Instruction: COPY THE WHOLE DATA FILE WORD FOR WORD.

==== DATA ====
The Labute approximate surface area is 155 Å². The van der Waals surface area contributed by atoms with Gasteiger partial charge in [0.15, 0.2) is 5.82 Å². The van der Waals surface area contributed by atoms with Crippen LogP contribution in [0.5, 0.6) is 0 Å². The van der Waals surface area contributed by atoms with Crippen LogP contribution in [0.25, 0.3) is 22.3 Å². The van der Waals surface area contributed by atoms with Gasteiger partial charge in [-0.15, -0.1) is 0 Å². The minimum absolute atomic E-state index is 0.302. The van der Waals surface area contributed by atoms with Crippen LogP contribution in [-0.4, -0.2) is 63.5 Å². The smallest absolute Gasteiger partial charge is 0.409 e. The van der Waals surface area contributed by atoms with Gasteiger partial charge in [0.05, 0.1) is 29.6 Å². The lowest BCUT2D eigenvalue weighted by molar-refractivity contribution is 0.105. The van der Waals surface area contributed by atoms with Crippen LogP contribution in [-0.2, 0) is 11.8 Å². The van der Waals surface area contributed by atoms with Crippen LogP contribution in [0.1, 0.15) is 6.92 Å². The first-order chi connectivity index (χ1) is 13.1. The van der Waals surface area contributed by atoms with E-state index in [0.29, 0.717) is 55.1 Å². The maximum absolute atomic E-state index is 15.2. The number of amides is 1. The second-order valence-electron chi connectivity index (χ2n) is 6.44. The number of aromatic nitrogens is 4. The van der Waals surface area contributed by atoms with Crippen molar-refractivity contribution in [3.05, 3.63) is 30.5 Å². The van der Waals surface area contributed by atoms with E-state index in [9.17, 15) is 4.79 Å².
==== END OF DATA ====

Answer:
The Labute approximate surface area is 155 Å². The van der Waals surface area contributed by atoms with Gasteiger partial charge in [0.15, 0.2) is 5.82 Å². The van der Waals surface area contributed by atoms with Crippen LogP contribution in [0.5, 0.6) is 0 Å². The van der Waals surface area contributed by atoms with Crippen LogP contribution in [0.25, 0.3) is 22.3 Å². The van der Waals surface area contributed by atoms with Gasteiger partial charge in [-0.15, -0.1) is 0 Å². The minimum absolute atomic E-state index is 0.302. The van der Waals surface area contributed by atoms with Crippen LogP contribution in [-0.4, -0.2) is 63.5 Å². The smallest absolute Gasteiger partial charge is 0.409 e. The van der Waals surface area contributed by atoms with Gasteiger partial charge in [0.05, 0.1) is 29.6 Å². The lowest BCUT2D eigenvalue weighted by molar-refractivity contribution is 0.105. The van der Waals surface area contributed by atoms with Crippen LogP contribution in [-0.2, 0) is 11.8 Å². The van der Waals surface area contributed by atoms with Crippen LogP contribution in [0.1, 0.15) is 6.92 Å². The first-order chi connectivity index (χ1) is 13.1. The van der Waals surface area contributed by atoms with E-state index in [0.29, 0.717) is 55.1 Å². The maximum absolute atomic E-state index is 15.2. The number of amides is 1. The second-order valence-electron chi connectivity index (χ2n) is 6.44. The number of aromatic nitrogens is 4. The van der Waals surface area contributed by atoms with Crippen molar-refractivity contribution in [3.05, 3.63) is 30.5 Å². The van der Waals surface area contributed by atoms with E-state index in [9.17, 15) is 4.79 Å².